Tetsuo goes a little crazy though. His brain is invaded by another test subject that was so powerful, he had to be locked away. That test subject was Akira. Akira was believed to be the main cause of world war III. His powers were too strong and he almost wiped out all of Japan. Tetsuo’s powers almost grew to the same level as Akira’s. 
As Tetsuo’s power grew, his sanity diminished. Tetsuo’s only goal was to be looked upon as a god and to destroy Akira.

I highly recommend this film. If you like scifi movies, animated movies, or just REALLY GOOD movies, you should definitely watch it. If you don’t like subtitles, don’t worry because the dubbed version is also really fantastic. 


Abbi Newfeld                                                                                                              

BRICK (Chapter 2 Expectations)

This week I chose to watch the movie Brick, written and directed by Rian Johnson, starring Joseph Gordon-Levitt. Brick is a noir film taking place in the suburbs of California in the early 2000s. The main characters consist of high school students who’s lives are way too dramatic for their own good. The plot is super heavy and the dialogue is very mature and reminiscent of classic noir films, even though the characters are probably 18 or younger.
From what I’ve read in chapter 2, what stood out the most for me that relates heavily with this film is expectation. What I expected from this movie was completely different from the way it turned out. (SPOILER ALERT)
In the beginning of the movie, we see Joseph Gordon-Levitt’s character, Brandon, looking at the dead body of a young girl in front of a large tunnel. By that association, you can assume two things: A.) He killed her or B.) He found her that way.
What is one thing that most noir films have? Murder. So it’s safe to assume “A.” instead of “B.”.
Although as the story goes on, we find out that the dead girl was Brandon’s estranged ex girlfriend, Emily. We also find out that she is very scared of something and comes to Brandon for help. Apparently, she got mixed in with the wrong crowd, did some nasty drugs, and someone that’s not Brandon killed her.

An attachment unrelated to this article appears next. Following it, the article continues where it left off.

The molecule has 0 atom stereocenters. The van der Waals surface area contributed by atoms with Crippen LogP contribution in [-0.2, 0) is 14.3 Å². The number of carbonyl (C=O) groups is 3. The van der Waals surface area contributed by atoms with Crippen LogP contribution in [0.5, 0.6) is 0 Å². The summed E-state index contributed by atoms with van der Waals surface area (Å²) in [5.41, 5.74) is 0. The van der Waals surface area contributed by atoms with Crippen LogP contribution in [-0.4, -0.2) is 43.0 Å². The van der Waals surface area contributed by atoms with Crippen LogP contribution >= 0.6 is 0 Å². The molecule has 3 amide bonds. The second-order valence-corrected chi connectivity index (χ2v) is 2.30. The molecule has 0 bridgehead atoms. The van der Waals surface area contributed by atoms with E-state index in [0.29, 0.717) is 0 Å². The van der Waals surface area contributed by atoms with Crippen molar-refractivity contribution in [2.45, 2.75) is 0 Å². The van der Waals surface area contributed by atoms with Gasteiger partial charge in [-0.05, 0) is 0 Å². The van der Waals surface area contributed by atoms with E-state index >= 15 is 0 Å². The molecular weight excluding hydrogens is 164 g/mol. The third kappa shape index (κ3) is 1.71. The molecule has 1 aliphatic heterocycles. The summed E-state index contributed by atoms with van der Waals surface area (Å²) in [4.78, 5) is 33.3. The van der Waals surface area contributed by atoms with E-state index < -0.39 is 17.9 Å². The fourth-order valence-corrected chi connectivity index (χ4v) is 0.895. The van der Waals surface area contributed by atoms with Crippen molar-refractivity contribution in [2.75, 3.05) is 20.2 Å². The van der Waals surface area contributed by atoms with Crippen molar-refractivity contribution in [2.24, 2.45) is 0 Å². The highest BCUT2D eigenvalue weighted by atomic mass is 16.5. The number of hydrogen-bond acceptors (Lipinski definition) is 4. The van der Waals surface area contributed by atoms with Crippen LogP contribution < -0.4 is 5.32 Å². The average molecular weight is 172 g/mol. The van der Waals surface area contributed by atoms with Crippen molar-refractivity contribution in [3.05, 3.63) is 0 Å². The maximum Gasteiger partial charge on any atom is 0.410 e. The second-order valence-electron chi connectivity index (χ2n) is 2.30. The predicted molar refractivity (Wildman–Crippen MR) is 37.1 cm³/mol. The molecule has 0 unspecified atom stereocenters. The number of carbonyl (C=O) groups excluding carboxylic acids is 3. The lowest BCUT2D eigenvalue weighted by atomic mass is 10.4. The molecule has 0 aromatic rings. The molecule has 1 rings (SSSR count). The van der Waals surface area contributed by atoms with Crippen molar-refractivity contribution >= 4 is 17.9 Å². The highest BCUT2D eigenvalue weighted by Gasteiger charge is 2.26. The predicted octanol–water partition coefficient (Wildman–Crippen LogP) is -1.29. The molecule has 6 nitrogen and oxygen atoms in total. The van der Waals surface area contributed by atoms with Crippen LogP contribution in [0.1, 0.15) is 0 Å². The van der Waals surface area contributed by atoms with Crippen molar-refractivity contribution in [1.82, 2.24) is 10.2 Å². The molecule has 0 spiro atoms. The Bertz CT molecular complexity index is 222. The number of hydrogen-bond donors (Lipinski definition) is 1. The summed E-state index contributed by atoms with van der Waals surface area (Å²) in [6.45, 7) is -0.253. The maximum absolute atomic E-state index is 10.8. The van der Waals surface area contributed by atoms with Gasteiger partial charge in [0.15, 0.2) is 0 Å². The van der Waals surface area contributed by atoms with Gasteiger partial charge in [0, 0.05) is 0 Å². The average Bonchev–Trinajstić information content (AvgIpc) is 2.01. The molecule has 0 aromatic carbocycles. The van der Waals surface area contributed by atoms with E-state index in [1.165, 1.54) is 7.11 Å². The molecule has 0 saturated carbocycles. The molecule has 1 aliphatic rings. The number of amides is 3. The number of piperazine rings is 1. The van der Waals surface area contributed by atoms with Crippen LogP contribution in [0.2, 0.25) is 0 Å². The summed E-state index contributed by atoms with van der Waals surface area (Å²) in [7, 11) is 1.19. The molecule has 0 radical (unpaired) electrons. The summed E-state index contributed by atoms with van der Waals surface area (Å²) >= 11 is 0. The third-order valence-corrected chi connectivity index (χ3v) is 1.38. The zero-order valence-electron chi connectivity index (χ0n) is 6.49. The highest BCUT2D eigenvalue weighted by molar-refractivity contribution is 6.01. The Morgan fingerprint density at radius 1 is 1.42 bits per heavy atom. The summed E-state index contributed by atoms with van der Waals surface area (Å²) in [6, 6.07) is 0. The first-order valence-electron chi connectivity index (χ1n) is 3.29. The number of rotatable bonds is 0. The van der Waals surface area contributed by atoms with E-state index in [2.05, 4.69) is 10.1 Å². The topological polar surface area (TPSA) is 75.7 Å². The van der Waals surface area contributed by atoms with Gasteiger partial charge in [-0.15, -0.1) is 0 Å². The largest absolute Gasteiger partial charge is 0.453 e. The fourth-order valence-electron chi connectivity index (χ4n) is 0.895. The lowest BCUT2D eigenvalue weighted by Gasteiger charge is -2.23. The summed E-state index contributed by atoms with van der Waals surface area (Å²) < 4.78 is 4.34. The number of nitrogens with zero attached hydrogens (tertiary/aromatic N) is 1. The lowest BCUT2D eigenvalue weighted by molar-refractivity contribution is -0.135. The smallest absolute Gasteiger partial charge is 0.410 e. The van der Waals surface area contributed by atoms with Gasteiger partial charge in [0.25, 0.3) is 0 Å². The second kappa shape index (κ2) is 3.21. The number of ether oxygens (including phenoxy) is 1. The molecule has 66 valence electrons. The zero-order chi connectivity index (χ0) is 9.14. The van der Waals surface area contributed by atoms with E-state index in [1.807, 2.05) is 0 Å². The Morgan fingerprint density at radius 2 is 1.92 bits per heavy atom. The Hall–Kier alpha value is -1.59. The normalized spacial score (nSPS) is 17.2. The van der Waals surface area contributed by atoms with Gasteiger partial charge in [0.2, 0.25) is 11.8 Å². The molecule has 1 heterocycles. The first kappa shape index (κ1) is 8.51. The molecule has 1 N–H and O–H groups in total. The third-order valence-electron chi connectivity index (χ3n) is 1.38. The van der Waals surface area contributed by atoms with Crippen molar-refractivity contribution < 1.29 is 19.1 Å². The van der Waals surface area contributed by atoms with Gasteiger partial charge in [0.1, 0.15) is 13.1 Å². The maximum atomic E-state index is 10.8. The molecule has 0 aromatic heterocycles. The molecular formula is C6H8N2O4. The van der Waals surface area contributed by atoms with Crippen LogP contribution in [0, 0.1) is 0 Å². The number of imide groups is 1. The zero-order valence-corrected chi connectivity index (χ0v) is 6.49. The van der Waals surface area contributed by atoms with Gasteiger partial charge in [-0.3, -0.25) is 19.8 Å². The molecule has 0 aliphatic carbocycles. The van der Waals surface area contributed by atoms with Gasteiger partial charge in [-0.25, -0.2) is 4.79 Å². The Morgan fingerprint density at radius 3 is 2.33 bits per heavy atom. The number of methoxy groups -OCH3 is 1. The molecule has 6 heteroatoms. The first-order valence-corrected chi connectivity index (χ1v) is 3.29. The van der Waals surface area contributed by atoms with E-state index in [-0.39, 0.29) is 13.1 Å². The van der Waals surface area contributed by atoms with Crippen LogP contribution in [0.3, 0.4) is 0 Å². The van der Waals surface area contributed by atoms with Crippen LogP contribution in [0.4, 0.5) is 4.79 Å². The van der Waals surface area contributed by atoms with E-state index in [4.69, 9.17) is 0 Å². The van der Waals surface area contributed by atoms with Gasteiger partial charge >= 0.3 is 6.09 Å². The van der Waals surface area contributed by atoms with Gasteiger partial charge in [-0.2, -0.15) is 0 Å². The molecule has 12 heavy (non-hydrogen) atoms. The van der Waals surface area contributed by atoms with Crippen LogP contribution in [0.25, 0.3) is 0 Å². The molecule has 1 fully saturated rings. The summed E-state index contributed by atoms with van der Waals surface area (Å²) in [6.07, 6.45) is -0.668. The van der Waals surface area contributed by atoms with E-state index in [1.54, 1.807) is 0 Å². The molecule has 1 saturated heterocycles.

Like all good noir films, we find everything out at the end and until that point this movie takes you on an intense thrill ride. There were some point when I thought I knew who the killer was, but this movie really had me second guessing. Although it definitely lived up to it’s expectations of a noir film, and stuck to it’s conventions.

My first post (Upstream Color)

For my first blog post I chose to watch the movie, Upstream Color. The movie was directed by Shane Carruth and stars Shane Carruth as Jeff and Amy Seimetz as Kris. It’s a movie about whether or not we control our own identities.
This was possibly one of the most confusing movies I have ever seen, but rightfully so. It’s meant to be confusing because the characters in the movie are confused. Their lives have been changed drastically and they have no idea why or how it happened. Let me try to explain to the best of my ability.
The main characters, Kris and Jeff, are both being controlled by this parasite, completely unbeknownst to them. The parasite has three life cycles which passes through humans, then to pigs, then to orchids. Each character has no clue how the parasite entered his or her body. Once the parasite passes through them, they live their lives not really remembering much about their past, but are still deeply connected with the parasite even though it no longer lives within them.

In one scene Kris and Jeff are trying to recall their memories together, but they can’t seem to remember whose memories were whose. The scene is shot in several different locations, along with different types of lighting which helps the viewer feel lost along with the characters. We are not quite sure how they ended up in these locations, and neither are the characters. Their pasts are blurry to them, so the camera focuses in and out as the characters become more and more confused. Soon, they are talking about the same memory over and over again, but in completely different locations. This is an argument the characters have had before, and it seems to escalate the same way every time. This suggests that there is no progression in their relationship and at the end of the scene they hear a whistle, and just stop. The locations of the scene stop switching as well. Kris and Jeff are stuck in this cycle of confusion.

The movie itself is incredibly remarkable in terms of camera work, realistic acting, sound design, and lighting. Although it is a psychological movie and I had to watch it a few times to fully understand it. But once you understand the plot, everything else comes together nicely and every shot makes perfect sense.

art and history of film 11:30 tuesday class
Abbi Newfeld